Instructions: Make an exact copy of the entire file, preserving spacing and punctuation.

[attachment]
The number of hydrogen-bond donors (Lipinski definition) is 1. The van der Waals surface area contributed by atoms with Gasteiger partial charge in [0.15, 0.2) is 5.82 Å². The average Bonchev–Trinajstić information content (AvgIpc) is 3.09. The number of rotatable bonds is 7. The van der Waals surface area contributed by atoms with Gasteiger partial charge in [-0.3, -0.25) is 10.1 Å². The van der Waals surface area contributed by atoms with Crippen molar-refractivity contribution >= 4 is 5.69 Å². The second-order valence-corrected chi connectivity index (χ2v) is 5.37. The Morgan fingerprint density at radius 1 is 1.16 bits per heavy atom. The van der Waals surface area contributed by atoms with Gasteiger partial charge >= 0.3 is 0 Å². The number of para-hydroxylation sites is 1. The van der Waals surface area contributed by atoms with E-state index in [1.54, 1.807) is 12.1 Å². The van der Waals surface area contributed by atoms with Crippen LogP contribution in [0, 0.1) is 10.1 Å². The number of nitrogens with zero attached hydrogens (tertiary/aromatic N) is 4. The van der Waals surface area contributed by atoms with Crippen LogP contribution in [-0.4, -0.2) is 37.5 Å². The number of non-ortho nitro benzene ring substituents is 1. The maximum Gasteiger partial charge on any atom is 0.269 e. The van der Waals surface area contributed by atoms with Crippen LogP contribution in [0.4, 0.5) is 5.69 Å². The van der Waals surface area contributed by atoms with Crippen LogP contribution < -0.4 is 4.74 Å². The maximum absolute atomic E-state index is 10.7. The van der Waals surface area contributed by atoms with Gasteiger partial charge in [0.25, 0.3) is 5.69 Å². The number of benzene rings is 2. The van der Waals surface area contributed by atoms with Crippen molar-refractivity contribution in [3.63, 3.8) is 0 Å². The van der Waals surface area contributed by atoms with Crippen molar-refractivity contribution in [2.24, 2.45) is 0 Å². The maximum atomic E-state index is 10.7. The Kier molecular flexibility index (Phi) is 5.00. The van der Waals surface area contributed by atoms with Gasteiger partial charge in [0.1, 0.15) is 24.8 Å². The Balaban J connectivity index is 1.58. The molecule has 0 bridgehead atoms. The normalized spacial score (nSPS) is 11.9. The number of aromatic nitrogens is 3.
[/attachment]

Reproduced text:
The number of hydrogen-bond donors (Lipinski definition) is 1. The van der Waals surface area contributed by atoms with Gasteiger partial charge in [0.15, 0.2) is 5.82 Å². The average Bonchev–Trinajstić information content (AvgIpc) is 3.09. The number of rotatable bonds is 7. The van der Waals surface area contributed by atoms with Gasteiger partial charge in [-0.3, -0.25) is 10.1 Å². The van der Waals surface area contributed by atoms with Crippen molar-refractivity contribution >= 4 is 5.69 Å². The second-order valence-corrected chi connectivity index (χ2v) is 5.37. The Morgan fingerprint density at radius 1 is 1.16 bits per heavy atom. The van der Waals surface area contributed by atoms with Gasteiger partial charge >= 0.3 is 0 Å². The number of para-hydroxylation sites is 1. The van der Waals surface area contributed by atoms with E-state index in [1.54, 1.807) is 12.1 Å². The van der Waals surface area contributed by atoms with Crippen LogP contribution in [0, 0.1) is 10.1 Å². The number of nitrogens with zero attached hydrogens (tertiary/aromatic N) is 4. The van der Waals surface area contributed by atoms with Crippen LogP contribution in [-0.4, -0.2) is 37.5 Å². The number of non-ortho nitro benzene ring substituents is 1. The maximum Gasteiger partial charge on any atom is 0.269 e. The van der Waals surface area contributed by atoms with Crippen LogP contribution in [0.4, 0.5) is 5.69 Å². The van der Waals surface area contributed by atoms with Crippen LogP contribution < -0.4 is 4.74 Å². The maximum absolute atomic E-state index is 10.7. The van der Waals surface area contributed by atoms with Gasteiger partial charge in [0.25, 0.3) is 5.69 Å². The number of benzene rings is 2. The van der Waals surface area contributed by atoms with Crippen molar-refractivity contribution in [3.63, 3.8) is 0 Å². The van der Waals surface area contributed by atoms with Crippen molar-refractivity contribution in [2.24, 2.45) is 0 Å². The maximum atomic E-state index is 10.7. The Kier molecular flexibility index (Phi) is 5.00. The van der Waals surface area contributed by atoms with Gasteiger partial charge in [0.1, 0.15) is 24.8 Å². The Balaban J connectivity index is 1.58. The molecule has 0 bridgehead atoms. The normalized spacial score (nSPS) is 11.9. The number of aromatic nitrogens is 3.